ESPN Network: | | | NASCAR | | | ABCSports | EXPN | FANTASY | INSIDER

 Track & Field
 More Sports   

 Message Board

Schedule | Fan Guide | History | U.S. Roster   
Tuesday, September 26
Raducan tests positive for stimulant

SYDNEY, Australia -- This isn't a sinister case of an athlete pumping herself full of steroids or human growth hormone. Andreea Raducan isn't Ben Johnson. At 4-foot-10 and 82 pounds, her slight body is hardly bulging with muscles.

Andreea Raducan
Romanian gymnast Andreea Raducan's first test sample came back positive for stimulants.

She had a fever and a cold. She wanted to feel better. So the Romanian team doctor gave her Nurofen, an over-the-counter medication for colds and flu that anyone can walk into a pharmacy and buy.

She swallowed two little pills, and now she has one gold medal instead of two.

The 16-year-old was stripped of her gold from the women's all-around Tuesday after she tested positive for pseudoephedrine, a banned stimulant. She is the first gymnast ever to be stripped of a medal because of a drug violation, and Romanian Olympic Committee president Ion Tiriac said he would appeal to the Court of Arbitration for Sport.

The Romanian team doctor who gave Raducan the drug was expelled from the games and suspended through the 2002 Winter Games in Salt Lake and 2004 Summer Games in Athens.

"We feel we have no choice," said Francois Carrard, the International Olympic Committee's director general. "It's tough, but that's what it's all about. In the fight against doping, we have to be tough and be blind to emotions and feelings."

Raducan was allowed to keep her gold from the team competition and silver in the vault final. But losing the all-around gold was crushing for the wispy teen, whose dark coloring and pixieish charm evoked memories of Nadia Comaneci, Romania's last Olympic darling.

"I think she's probably devastated right now. She's 16. She doesn't know what's happening," said Comaneci, who now runs a gym in Norman, Okla., with her husband, 1984 Olympian Bart Conner. "She's a victim of a mistake of the doctor. It's not the fault of the girl's."

Even the IOC acknowledged that Raducan's case is not like most others. She took a common cold medicine, and it provided "no competitive advantage at that competition," Carrard said. The International Gymnastics Federation unanimously decided not to punish Raducan further, saying in a statement that taking her medal "was punishment enough for an athlete who was innocent in this situation."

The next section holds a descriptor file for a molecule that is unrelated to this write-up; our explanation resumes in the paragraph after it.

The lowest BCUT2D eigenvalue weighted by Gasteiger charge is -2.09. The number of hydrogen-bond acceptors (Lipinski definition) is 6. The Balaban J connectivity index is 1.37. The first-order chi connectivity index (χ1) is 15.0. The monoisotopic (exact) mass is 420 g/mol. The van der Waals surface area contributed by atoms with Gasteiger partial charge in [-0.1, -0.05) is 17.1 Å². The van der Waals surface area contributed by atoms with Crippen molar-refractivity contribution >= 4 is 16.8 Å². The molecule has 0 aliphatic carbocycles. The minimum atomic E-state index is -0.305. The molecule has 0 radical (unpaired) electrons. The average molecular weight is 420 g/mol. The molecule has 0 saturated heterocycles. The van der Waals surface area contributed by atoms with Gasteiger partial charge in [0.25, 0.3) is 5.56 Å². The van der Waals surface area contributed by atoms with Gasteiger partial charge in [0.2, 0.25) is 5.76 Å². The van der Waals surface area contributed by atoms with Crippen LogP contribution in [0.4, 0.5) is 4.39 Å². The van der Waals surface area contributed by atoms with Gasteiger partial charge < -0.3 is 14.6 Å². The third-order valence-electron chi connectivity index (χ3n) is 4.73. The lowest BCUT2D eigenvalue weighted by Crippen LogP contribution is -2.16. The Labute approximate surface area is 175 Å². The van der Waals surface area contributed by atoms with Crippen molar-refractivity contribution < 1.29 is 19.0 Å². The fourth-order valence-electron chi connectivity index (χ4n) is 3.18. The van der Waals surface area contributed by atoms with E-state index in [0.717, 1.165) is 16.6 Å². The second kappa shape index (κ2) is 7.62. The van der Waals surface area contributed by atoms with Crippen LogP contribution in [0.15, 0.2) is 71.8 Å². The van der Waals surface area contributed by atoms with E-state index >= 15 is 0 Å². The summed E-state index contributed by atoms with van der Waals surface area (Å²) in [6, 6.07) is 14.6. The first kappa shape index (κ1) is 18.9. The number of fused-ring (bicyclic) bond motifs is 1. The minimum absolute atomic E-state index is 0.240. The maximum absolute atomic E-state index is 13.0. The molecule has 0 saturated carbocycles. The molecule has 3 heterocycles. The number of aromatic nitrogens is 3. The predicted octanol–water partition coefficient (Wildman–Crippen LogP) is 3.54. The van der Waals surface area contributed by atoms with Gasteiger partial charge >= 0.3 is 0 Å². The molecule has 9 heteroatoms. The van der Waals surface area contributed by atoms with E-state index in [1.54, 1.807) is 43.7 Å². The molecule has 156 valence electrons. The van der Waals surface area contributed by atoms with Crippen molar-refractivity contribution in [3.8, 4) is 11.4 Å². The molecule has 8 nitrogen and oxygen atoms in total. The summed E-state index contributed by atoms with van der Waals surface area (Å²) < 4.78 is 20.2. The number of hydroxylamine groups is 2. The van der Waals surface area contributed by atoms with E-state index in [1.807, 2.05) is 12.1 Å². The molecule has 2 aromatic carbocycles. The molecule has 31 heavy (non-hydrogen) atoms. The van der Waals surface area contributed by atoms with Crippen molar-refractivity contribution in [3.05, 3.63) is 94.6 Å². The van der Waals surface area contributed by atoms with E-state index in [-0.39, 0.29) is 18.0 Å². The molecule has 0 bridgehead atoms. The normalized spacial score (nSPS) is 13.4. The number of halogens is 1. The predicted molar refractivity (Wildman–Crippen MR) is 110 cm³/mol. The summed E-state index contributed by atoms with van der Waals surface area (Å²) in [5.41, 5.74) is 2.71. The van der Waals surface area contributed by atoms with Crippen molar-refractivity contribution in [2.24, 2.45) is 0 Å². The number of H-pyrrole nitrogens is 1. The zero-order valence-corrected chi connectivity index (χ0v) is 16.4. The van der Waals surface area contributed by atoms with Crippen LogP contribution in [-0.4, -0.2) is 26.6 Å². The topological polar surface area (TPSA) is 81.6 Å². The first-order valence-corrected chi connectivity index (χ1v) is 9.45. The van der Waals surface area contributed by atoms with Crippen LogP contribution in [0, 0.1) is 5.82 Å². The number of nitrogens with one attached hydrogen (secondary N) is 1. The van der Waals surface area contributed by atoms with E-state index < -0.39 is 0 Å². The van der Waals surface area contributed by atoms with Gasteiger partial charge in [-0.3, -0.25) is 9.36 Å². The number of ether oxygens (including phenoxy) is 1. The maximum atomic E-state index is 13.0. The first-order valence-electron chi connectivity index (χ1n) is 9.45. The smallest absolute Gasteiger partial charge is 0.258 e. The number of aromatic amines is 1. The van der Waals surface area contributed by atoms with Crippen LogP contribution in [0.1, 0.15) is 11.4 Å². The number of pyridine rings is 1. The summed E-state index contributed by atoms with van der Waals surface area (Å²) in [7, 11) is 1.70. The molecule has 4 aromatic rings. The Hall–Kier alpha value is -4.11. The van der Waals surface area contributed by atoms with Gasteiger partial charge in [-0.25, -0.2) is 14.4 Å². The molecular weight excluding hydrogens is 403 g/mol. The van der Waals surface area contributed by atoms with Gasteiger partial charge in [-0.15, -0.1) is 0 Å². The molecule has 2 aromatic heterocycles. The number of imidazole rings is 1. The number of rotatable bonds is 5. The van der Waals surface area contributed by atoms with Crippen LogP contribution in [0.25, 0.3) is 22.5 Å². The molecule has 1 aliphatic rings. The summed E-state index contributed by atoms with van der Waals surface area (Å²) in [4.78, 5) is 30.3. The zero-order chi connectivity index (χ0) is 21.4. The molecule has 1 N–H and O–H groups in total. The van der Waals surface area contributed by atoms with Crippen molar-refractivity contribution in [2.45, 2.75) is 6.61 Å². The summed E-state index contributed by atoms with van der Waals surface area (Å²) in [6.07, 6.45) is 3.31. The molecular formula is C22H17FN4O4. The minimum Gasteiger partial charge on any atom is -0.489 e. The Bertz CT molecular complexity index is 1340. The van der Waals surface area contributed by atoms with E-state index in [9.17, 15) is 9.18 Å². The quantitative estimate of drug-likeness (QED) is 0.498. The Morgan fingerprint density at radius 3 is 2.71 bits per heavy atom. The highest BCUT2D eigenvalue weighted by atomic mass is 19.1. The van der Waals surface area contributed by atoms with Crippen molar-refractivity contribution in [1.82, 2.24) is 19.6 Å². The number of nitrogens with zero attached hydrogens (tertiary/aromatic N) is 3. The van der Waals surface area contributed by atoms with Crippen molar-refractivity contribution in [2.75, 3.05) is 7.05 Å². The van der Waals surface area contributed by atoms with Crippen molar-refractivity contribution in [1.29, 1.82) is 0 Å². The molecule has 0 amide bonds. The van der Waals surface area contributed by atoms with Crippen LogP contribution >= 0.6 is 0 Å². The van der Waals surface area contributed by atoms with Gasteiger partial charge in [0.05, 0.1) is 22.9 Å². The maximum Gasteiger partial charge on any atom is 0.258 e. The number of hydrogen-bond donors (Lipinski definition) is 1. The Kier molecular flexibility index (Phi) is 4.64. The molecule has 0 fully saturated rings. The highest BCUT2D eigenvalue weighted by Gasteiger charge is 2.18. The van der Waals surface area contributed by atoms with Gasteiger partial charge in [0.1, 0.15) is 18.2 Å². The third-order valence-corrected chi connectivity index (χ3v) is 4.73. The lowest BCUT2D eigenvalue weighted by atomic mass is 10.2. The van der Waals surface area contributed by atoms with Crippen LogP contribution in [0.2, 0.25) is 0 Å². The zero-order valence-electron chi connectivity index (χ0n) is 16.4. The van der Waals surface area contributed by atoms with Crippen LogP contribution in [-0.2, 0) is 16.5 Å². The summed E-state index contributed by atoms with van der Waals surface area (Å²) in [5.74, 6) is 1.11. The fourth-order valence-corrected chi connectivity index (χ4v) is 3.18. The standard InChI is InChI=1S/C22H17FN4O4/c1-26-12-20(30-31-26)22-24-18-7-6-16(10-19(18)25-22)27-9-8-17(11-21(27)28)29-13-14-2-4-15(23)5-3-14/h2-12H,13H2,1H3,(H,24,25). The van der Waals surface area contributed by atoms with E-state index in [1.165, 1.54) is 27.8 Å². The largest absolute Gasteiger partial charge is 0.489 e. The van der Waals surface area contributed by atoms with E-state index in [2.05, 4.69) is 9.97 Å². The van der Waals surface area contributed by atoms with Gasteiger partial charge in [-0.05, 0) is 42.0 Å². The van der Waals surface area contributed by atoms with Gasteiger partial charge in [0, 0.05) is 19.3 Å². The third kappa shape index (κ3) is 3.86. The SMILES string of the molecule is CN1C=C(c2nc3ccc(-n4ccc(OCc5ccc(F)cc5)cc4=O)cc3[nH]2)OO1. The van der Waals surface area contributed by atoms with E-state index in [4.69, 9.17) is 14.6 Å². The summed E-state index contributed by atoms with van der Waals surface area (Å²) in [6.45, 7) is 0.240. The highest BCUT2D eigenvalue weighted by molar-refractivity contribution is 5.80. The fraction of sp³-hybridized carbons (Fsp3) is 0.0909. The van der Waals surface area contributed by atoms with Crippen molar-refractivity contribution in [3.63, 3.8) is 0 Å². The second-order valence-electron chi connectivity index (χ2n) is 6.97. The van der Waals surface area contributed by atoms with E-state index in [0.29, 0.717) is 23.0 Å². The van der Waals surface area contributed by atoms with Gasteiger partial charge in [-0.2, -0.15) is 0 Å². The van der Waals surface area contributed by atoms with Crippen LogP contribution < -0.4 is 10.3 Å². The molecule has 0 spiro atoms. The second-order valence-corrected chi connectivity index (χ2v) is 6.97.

Raducan's gold ended up with teammate Simona Amanar, whose silver went to yet another Romanian, Maria Olaru.

Liu Xuan of China, who now wins the bronze medal in the all-around, couldn't make sense of what occurred.

"I thought this was impossible because in gymnastics, we rely on technique to complete our moves," Li said. "It's not possible to rely on drugs or strength to complete them. You have to rely entirely on skill. So I just didn't think it was possible."

Romania has waited 24 years for a gymnast who could captivate the world like Comaneci, who scored the first perfect 10 at the Montreal Olympics in 1976.

The Romanians have won dozens of Olympic medals since then, but could never capture the all-around, the biggest prize on sport's grandest stage.

Until Raducan.

Performing to "Riverdance" on Thursday, Raducan pranced across the floor, a wide, infectious smile on her face. She looked almost like Peter Pan as she tumbled, flying across the floor with ease. When she finished, she ran to coach Octavian Belu and climbed onto his shoulders, waving and blowing kisses to the crowd.